Named after the Italian city of her birth, Florence Nightingale grew up on picturesque English country estates with her elder sister, Parthenope. Born on May 12, 1820, she is a celebrated English social reformer, statistician, and the founder of modern nursing.
Her upper middle class upbringing included an extensive home education from her father, who taught them philosophy and modern languages. Florence excelled in mathematics and science, her love of recording and organising information being very clear from an early age – she documented her extensive shell collection with precisely drawn tables, lists and illustrations.
The Nightingales took their daughters on a tour of Europe, which was a custom intended to refine and educate gentlewomen in the 19th century.
But her journals from the trip had something in them that would define the course of her life.
“God spoke to me and called me to His Service. What form this service was to take the voice did not say.”
Florence nightingale on her Europe tour
She had recorded everything in a statistic format – the population, hospitals and charitable institutions.
Against the wishes of her family and rejecting a marriage proposal, she would later study Mathematics and in 1844, she got enrolled as a nursing student at the Lutheran Hospital of Pastor Fliedner in Kaiserswerth, Germany.
In the early 1850s she returned to London, where she took a nursing job in a Middlesex hospital for ailing governesses. Her performance there was so impressive that she got promoted to superintendent within just a year of being hired.
Nightingale grappled with a cholera outbreak that followed shortly thereafter, eventually winning the first big battle of her career.
1853, the Crimean War broke out which had the British Empire at war against the Russian Empire for control of the Ottoman Empire. Thousands of British soldiers were sent to the Black Sea and by 1854, no fewer than 18,000 soldiers had been admitted into military hospitals. Nightingale received a letter from Secretary of War Sidney Herbert, asking her to organize a corps of nurses to tend to the brave soldiers in the Crimea. She quickly assembled a team of 34 nurses from a variety of religious orders, and sailed with them to the Crimea just a few days later.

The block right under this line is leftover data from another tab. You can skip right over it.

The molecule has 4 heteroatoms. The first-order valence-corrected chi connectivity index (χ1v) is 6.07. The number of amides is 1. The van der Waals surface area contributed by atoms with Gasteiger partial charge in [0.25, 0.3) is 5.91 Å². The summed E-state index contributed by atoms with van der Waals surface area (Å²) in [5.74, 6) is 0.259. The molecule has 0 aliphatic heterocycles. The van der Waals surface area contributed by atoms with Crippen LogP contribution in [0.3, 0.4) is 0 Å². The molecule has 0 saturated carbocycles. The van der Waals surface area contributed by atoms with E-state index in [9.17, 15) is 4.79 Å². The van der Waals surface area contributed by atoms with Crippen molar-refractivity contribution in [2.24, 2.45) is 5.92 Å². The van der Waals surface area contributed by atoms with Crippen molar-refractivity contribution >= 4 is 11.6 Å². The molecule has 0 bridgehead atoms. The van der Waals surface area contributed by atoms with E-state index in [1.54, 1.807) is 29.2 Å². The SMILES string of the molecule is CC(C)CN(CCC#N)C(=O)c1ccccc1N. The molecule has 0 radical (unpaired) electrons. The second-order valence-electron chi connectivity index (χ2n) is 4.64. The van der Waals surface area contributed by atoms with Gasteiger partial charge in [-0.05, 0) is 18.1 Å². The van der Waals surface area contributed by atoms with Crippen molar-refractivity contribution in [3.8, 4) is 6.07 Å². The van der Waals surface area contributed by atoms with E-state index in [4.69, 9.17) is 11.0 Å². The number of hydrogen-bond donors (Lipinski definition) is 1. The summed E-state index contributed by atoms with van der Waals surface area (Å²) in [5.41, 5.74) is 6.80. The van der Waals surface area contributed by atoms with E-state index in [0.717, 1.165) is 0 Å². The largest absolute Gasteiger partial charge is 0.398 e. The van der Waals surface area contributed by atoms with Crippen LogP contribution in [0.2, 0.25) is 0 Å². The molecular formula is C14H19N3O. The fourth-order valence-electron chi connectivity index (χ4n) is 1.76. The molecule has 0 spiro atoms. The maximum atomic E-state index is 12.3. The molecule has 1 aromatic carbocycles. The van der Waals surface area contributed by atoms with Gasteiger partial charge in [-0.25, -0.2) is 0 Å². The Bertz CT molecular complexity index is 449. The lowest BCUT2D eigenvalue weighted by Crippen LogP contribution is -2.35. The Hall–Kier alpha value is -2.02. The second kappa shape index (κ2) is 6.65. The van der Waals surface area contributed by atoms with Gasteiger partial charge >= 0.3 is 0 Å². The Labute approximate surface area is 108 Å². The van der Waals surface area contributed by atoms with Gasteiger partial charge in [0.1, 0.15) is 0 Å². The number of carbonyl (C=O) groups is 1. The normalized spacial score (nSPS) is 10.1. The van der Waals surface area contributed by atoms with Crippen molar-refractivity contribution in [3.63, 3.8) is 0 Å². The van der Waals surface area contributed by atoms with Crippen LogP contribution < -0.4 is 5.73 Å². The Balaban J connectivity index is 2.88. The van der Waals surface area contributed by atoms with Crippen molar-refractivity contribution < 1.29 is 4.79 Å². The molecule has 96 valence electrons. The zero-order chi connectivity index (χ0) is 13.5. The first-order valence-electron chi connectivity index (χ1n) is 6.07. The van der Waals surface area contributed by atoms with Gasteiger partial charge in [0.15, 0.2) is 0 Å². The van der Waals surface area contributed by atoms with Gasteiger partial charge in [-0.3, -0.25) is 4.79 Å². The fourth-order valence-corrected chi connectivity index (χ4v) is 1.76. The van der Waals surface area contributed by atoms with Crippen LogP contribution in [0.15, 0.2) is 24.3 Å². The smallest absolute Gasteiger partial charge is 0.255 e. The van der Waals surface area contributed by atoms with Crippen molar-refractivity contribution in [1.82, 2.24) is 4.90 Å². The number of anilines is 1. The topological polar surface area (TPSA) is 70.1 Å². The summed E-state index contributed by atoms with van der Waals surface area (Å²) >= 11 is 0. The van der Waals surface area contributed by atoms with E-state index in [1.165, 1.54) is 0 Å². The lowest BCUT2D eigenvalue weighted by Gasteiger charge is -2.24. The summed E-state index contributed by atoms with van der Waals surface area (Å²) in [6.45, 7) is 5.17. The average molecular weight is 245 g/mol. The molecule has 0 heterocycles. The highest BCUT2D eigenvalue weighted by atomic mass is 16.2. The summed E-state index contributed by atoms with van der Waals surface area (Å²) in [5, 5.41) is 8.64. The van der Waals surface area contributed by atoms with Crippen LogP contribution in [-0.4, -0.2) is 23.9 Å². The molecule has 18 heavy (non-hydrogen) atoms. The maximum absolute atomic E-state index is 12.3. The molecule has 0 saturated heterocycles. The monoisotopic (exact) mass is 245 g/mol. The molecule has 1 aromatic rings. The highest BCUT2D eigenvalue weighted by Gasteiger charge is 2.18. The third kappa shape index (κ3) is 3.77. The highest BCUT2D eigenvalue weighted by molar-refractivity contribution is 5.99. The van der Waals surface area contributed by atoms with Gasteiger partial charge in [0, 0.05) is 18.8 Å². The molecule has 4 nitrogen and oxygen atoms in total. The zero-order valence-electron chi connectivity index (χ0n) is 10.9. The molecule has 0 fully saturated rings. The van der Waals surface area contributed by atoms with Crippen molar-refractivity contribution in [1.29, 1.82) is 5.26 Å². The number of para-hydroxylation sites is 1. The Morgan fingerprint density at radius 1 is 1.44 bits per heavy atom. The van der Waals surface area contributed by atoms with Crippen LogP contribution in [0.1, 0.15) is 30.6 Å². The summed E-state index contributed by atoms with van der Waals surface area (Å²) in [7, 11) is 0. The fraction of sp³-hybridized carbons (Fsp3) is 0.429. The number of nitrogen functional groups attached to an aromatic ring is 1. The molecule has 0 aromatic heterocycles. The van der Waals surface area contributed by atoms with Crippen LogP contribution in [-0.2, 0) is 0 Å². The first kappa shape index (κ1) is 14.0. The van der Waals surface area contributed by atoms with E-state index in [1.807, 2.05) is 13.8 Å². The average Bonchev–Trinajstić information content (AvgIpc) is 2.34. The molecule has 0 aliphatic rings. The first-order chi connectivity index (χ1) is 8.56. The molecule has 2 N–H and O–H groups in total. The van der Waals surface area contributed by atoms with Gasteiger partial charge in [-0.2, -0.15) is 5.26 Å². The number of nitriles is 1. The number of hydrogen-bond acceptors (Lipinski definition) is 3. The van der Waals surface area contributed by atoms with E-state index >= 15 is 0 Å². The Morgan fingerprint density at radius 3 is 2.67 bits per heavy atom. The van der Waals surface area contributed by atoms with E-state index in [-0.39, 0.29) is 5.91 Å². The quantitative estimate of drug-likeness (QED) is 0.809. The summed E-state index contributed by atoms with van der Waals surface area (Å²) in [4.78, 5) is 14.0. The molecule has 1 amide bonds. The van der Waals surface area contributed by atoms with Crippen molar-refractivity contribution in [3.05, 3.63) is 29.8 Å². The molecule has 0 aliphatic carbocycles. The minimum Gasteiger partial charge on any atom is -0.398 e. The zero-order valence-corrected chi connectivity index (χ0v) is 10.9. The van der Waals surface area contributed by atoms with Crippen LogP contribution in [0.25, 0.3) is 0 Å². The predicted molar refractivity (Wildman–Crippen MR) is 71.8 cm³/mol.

Reducing the death rate of the hospital by two-thirds, she was named ‘The lady with the Lamp’ and the ‘Angel of the Crimea’ by the soldiers.
After the war, The Queen rewarded Nightingale’s work by presenting her with an engraved brooch that came to be known as the “Nightingale Jewel”. She was awarded a sum of $250,000 from the British government.
She used the sum to fund the establishment of St Thomas’ Hospital in 1860.
But even the angel couldn’t remain untouched by the devil. During her time at the Scutari, she had developed the ‘Crimean Fever’, that never fully recovered, leaving her bedridden for the rest of her life at the age of 38.
She decided to continue her work from her bed and in 1859, published Notes on Hospitals, which focused on how to properly run civilian hospitals.
Throughout the U.S. Civil War, she was frequently consulted about how to manage field resources and hospitals. Nightingale also served as an authority on public sanitation issues in India for both the military and civilians through her expertise in consultancy and strategic management.
In 1908 she received the merit of honor by King Edward. She was 88 at the time.
In May of 1910, she received a congratulatory message from Sir King George himself on her 90th birthday.
The Crimean fever took its toll on her, and she passed away on 13 August, 1910.
In a way, she had traded her own life to the fever she had saved hundreds from.
The Florence Nightingale Museum was established in her honor, which sits at the site of the original Nightingale Training School for Nurses. The ‘Florence Nightingale Award’ was also tribute in her honor.
To this day, the Crimean Angel is broadly acknowledged as the pioneer of modern nursing.